Jaime Michelle Stanton
Management Strategies During Pregnancy to Prevent Neonatal Herpes: An Educational Intervention for Health Care Providers
Advisor: Janna Dieckmann, PhD, RN
I chose nursing because of the profession’s founding principle – caring. There are many benefits that come with being a nurse, including the ultimate reward of bettering the lives of individuals and families. Not only do I desire to improve the health of others, but I also want a career where I am able to spend time with patients and develop a relationship with them. Nursing is truly my calling.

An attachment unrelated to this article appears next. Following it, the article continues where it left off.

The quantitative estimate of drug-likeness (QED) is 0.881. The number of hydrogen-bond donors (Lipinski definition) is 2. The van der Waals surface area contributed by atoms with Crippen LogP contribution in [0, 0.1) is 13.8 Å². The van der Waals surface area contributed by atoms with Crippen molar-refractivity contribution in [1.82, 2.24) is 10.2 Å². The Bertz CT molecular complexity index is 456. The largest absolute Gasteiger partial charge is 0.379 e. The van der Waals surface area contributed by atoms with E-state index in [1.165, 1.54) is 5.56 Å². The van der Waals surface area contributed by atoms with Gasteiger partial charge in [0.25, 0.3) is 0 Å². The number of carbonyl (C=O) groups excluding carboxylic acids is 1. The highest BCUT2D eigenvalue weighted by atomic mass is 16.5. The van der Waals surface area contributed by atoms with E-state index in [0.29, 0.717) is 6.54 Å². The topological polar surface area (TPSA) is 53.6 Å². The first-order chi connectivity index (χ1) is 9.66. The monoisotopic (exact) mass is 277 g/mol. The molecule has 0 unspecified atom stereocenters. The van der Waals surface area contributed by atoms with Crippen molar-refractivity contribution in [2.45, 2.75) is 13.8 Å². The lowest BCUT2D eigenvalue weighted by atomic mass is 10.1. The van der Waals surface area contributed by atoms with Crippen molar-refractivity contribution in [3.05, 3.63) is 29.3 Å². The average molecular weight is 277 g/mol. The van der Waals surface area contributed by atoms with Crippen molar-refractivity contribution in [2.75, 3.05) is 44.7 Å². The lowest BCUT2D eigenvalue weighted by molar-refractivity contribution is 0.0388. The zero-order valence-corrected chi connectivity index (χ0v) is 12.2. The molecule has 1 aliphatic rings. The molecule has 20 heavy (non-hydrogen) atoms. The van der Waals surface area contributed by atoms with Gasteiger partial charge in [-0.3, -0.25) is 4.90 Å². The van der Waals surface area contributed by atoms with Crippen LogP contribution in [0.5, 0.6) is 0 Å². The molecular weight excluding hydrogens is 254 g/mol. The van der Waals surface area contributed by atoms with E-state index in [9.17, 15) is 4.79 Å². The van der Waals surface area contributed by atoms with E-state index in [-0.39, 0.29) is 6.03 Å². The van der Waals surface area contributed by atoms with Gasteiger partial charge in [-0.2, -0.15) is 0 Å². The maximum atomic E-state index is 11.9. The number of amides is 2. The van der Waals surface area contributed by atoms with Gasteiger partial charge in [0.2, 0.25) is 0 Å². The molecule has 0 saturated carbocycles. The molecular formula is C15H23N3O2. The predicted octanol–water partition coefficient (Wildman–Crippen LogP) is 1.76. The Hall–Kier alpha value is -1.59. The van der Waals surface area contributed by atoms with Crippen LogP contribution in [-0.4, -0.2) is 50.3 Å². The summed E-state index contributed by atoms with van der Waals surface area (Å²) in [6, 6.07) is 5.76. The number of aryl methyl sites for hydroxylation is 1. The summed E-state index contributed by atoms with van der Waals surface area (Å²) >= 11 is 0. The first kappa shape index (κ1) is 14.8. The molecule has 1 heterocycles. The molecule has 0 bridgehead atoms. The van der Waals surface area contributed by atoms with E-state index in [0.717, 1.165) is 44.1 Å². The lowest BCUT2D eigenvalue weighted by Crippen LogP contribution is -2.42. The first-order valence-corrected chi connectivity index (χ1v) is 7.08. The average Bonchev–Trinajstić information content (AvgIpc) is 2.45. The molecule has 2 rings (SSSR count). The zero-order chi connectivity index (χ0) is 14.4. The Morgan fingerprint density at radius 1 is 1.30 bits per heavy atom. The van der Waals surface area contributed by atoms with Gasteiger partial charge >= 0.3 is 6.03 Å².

Neonatal herpes is a significant yet preventable outcome of genital herpes exposure. Approximately 1,500-2,000 new cases of neonatal herpes infection are diagnosed annually (Ural & Cheng Peng, 2013). The purpose of this project is to increase the knowledge of health care professionals about genital herpes and its prevention, so that the general public can become better informed. Ultimately, the hope is that by increasing the general public’s awareness about genital herpes and its prevention, genital herpes acquisition in pregnancy will be decreased, thus reducing cases of neonatal herpes. The educational intervention Neonatal Herpes Prevention: Management Strategies During Pregnancy combines lecture and interactive formats and is intended for use during an educational meeting. The envisioned use for the educational intervention is a continuing education course, specifically among health care professionals caring for pregnant women or women of childbearing age. The literature suggests that in-person educational meetings, web-based educational modules, and printed educational materials are all effective at improving professional practice among health care providers. Thus, the educational content is designed for adaptation to various educational methods in order to meet the diverse educational needs and learning style preferences of health care providers. The anticipated outcome is a reduction in occurrences of neonatal herpes as a result of increased awareness among providers, patients and the general public, behavioral changes regarding sex practices, and improved management of genital herpes.